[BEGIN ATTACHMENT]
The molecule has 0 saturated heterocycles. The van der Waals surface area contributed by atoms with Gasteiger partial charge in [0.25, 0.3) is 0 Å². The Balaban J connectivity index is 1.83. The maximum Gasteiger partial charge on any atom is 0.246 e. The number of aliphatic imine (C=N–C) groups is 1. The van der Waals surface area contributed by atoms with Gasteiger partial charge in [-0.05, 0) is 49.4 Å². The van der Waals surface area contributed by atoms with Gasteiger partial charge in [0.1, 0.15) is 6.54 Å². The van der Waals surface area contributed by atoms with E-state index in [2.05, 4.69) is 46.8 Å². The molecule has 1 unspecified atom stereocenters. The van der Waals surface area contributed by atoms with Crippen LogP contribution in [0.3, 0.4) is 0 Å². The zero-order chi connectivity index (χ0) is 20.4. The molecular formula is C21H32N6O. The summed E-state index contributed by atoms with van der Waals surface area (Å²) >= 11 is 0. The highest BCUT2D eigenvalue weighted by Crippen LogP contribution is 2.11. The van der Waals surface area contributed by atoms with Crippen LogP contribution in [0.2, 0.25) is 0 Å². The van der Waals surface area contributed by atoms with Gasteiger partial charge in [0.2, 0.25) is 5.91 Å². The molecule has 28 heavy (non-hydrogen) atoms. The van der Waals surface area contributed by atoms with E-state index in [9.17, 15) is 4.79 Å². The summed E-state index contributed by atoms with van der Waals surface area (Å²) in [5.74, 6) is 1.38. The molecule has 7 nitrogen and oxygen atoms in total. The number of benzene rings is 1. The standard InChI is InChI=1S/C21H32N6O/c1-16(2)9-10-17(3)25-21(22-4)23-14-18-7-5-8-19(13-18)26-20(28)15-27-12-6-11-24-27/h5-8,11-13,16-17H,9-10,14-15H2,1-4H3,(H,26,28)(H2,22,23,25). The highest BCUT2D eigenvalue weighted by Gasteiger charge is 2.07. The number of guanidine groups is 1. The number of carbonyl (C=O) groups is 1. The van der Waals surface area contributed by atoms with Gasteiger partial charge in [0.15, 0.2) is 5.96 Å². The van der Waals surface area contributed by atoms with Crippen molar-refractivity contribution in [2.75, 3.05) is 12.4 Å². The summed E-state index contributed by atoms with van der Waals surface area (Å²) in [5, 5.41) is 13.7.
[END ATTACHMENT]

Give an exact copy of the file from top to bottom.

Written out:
The molecule has 0 saturated heterocycles. The van der Waals surface area contributed by atoms with Gasteiger partial charge in [0.25, 0.3) is 0 Å². The Balaban J connectivity index is 1.83. The maximum Gasteiger partial charge on any atom is 0.246 e. The number of aliphatic imine (C=N–C) groups is 1. The van der Waals surface area contributed by atoms with Gasteiger partial charge in [-0.05, 0) is 49.4 Å². The van der Waals surface area contributed by atoms with Gasteiger partial charge in [0.1, 0.15) is 6.54 Å². The van der Waals surface area contributed by atoms with E-state index in [2.05, 4.69) is 46.8 Å². The molecule has 1 unspecified atom stereocenters. The van der Waals surface area contributed by atoms with Crippen LogP contribution in [0.3, 0.4) is 0 Å². The zero-order chi connectivity index (χ0) is 20.4. The molecular formula is C21H32N6O. The summed E-state index contributed by atoms with van der Waals surface area (Å²) >= 11 is 0. The highest BCUT2D eigenvalue weighted by Crippen LogP contribution is 2.11. The van der Waals surface area contributed by atoms with Crippen LogP contribution in [0.2, 0.25) is 0 Å². The van der Waals surface area contributed by atoms with Gasteiger partial charge in [0.2, 0.25) is 5.91 Å². The molecule has 28 heavy (non-hydrogen) atoms. The van der Waals surface area contributed by atoms with E-state index in [9.17, 15) is 4.79 Å². The summed E-state index contributed by atoms with van der Waals surface area (Å²) in [5.74, 6) is 1.38. The molecule has 7 nitrogen and oxygen atoms in total. The number of benzene rings is 1. The standard InChI is InChI=1S/C21H32N6O/c1-16(2)9-10-17(3)25-21(22-4)23-14-18-7-5-8-19(13-18)26-20(28)15-27-12-6-11-24-27/h5-8,11-13,16-17H,9-10,14-15H2,1-4H3,(H,26,28)(H2,22,23,25). The highest BCUT2D eigenvalue weighted by Gasteiger charge is 2.07. The number of guanidine groups is 1. The number of carbonyl (C=O) groups is 1. The van der Waals surface area contributed by atoms with Gasteiger partial charge in [0.15, 0.2) is 5.96 Å². The van der Waals surface area contributed by atoms with Crippen molar-refractivity contribution in [2.75, 3.05) is 12.4 Å². The summed E-state index contributed by atoms with van der Waals surface area (Å²) in [5, 5.41) is 13.7.